Physical Disability of Flag Officers.—Under current law, if a general officer, flag officer, or medical officer is being processed for retirement by reason of age or length of service, and suffers a medical disability that would otherwise qualify the officer for a physical disability retirement, the Secretary of Homeland Security may not retire such member, place the member on the temporary disability retired list, or separate such member from an armed force without the prior approval of the Secretary of Defense. Due to an inadvertent omission of common statutory text, the Secretary of Homeland Security’s decisions concerning physical disability retirements of Coast Guard flag officers are now subject to the Secretary of Defense’s approval.
This proposal would make the Secretary of Homeland Security’s decision regarding the physical disability retirement of a Coast Guard flag officer final, when the Coast Guard is not operating as a service in the Navy.
For some, this proposal does not preserve the ministerial protection for flag officers that current law provides under title 10. I note that the title 10 provision in question was not intended to protect flag officers, but to protect against abuse of the physical-disability system by flag officers.2 Specifically, 10 U.S.C. § 1216(d) was "designed as an additional safeguard in the attempt to reduce the possibility of abuses in the administering of physical-disability retirement procedures [by medical officers as well as flag and general officers]."3 At that time, "[t]here was particular concern because of the considerably higher percentage of disability retirements among senior officers, especially general and flag officers and medical officers who had completed their careers and were retiring on length of service or because of age."4 Due to organizational dissimilarities, the Secretary of Homeland Security is not only a service secretary, but also a cabinet secretary like the Secretary of Defense. As such, 10 U.S.C. § 1216(d) results in two cabinet secretaries reviewing and approving disability determinations for Coast Guard flag officers. Of the several options available to resolve this double review, the Coast Guard proposes to treat the Secretary of Homeland Secretary as cabinet secretary and, in terms of reviewing physical disabilities for Coast Guard flag officers, to vest final approval authority in the Secretary of Homeland Security when the Coast Guard is not in the service of the Navy.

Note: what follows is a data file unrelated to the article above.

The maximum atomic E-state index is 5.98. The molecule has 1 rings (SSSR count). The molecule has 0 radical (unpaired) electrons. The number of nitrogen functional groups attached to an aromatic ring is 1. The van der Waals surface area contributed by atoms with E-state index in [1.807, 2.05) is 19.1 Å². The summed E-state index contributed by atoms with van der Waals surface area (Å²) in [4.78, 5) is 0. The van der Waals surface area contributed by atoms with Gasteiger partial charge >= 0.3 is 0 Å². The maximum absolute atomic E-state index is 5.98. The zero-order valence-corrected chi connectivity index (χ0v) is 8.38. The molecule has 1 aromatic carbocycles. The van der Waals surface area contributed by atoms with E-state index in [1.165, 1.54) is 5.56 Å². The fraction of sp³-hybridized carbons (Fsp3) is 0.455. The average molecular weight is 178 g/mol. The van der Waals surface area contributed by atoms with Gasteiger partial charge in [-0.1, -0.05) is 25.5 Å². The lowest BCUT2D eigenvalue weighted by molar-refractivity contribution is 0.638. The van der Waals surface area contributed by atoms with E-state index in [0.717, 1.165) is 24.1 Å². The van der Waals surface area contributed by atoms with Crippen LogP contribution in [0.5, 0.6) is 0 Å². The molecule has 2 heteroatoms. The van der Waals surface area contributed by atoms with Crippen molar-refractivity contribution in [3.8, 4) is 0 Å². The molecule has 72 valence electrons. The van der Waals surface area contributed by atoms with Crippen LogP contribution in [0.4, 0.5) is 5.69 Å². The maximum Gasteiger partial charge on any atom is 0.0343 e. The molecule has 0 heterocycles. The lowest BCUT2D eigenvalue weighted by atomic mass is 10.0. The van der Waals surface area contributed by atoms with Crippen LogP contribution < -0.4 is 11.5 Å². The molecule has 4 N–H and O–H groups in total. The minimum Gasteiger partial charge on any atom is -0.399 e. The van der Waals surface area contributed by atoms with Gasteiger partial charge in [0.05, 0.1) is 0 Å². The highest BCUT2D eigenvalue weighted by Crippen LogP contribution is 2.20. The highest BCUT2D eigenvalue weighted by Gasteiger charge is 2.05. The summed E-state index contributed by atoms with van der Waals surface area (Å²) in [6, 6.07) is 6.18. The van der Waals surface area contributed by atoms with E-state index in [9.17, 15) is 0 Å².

2 See H. Rep. No. 94-819, at 2, 3-5 reprinted in 1976 U.S.C.C.A.N. 302, 304-305.
3 Id. at 4 (304).
Protection and Fair Treatment of Seafarers
I take this opportunity to highlight one Coast Guard legislative proposal, “Protection and Fair Treatment of Seafarers,” that the Coast Guard first transmitted in 2007, but that Congress has yet to enact.
This proposal is designed, in large part, to neutralize a litigation tactic that a select few vessel owners and operators employ to evade their responsibilities under federal environmental law. Additionally, this proposal would permit the U.S. Government to render aid and assistance to mariners who, through no fault of their own, find themselves abandoned in the United States. Significantly, this proposal would not cost the American taxpayer one dollar.